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Combine Harvester Tracks

You Reap What You Sow:

Scottish inventor Patrick Bell invented a machine he called The Reaper in 1826, It used a bull-wheel as the prime-mover, powered by animals; this was the birth of the machinery that helps deliver us our daily bread today. There are three processes that constitute combined harvesting: reaping, threshing and cleaning. Bell’s reaper mechanism was the first step. Around 1800 in the United States, almost 90% of people were employed harvesting, working the land or in agriculture-related vocations. After technological and mechanical advances two hundred years later this figure is now 2%. Today, the most productive of these labor-saving devices run on McLaren FieldMaster Multi-Season tracks.

The first combine – the machine that mechanically completed all three harvesting processes – is credited to the American, Hiram Moore in 1834. A year later he built a full-scale version that was pulled by teams of mules. By the 1860’s harvesters were reaping widths of several meters. The first commercial combine was developed by Hugh McKay in Australia in 1885, called the Sunshine Harvester. The next big step was the U.S in 1911 – a self-propelled harvester by the Holt Manufacturing Company, California. 1923 was a busy year with the Sunshine Auto Header patented in Australia and Gleaner Manufacturing Company patenting their self-propelled model for the U.S. 1937 – 1940 saw a self-propulsion model lightened and perfected by the Massey-Harris Company in Canada, just in time for the extreme labor shortages that World War Two would bring in the agricultural sectors of many countries. Amongst other mechanical innovations that shape today’s harvester technology, Lyle Yost’s 1947 lifting auger was an important step forward in efficiency. Another innovation was the self-cleaning rotary screen introduced in the mid-1960’s – this prevented chaff causing engines to overheat (which had previously caused engine wear, work delay and many vehicle fires).

Another advance – dating back to the aforementioned Holt Company in 1891 – was a leveling system to allow the cultivation of hillsides that contain extremely fertile soil. This was updated by Hanson Industries in the 1940’s, permitting a harvester to work on gradients of up to an amazing 50%, like area in the Pacific Northwest regions of the U.S. Such operations constantly change a machine’s center of gravity and make overturning is a real possibility. To carry out such work safely and efficiently, you need the grounding that only the toughest steel, the most reliable rubber and the best design can provide.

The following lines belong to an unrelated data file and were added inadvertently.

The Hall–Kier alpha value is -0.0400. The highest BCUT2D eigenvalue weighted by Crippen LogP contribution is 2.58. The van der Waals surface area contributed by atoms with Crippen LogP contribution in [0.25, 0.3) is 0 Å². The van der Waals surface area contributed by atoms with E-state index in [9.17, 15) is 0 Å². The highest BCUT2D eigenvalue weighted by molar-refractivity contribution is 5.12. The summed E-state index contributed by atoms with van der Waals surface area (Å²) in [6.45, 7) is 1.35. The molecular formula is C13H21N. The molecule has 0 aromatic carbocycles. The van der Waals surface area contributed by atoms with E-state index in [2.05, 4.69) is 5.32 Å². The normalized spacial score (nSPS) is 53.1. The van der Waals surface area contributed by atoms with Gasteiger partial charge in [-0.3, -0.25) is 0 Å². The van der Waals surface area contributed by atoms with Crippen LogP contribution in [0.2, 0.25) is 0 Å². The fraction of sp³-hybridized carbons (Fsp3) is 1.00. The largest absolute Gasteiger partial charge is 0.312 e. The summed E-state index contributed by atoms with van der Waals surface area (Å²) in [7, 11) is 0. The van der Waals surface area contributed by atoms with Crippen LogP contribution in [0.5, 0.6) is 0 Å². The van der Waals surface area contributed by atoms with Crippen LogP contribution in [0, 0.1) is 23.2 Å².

Reap the benefits of McLaren steel and rubber on your harvester:

The FieldMasterMulti-Season series rubber tracks for harvesters by McLaren Industries have been upgraded with new forgings that withstand 50% more wear. This new alloy for the components can be repaired using hard-surface welding wire so simplifying maintenance and the occasional repair. Proprietary SpoolRite Belting technology is a joint-less belt system which increases the tensile strength of the FieldMaster by 30%. The McLaren Extra Wide Forging™ (EWF) technology allows wider steel belting to increase track strength and also significantly improves the footprint, providing ultimate stability when working on gradients, as well as an increased area and so a lower impact footprint that’s beneficial on finer soils.

The high quality rubber that the new FieldMaster™Multi-Season series uses is an improved compound, for the manufacture of both the rolling areas and tread to ensure the tracks will now endure for even more fruitful seasons of continuous productivity. To further maximize track performance and operational life at optimum work capacity, McLaren rubber employs High-Performance Rolling Area Track (HRAT) compound. The addition of 5-RT Compound gives the FieldMaster series the greatest cut and tear resistance as well as superb UV protection to prevent any cracking. 

At the end of a long working day, McLaren FieldMaster Multi-Season harvester tracks are the best in the field.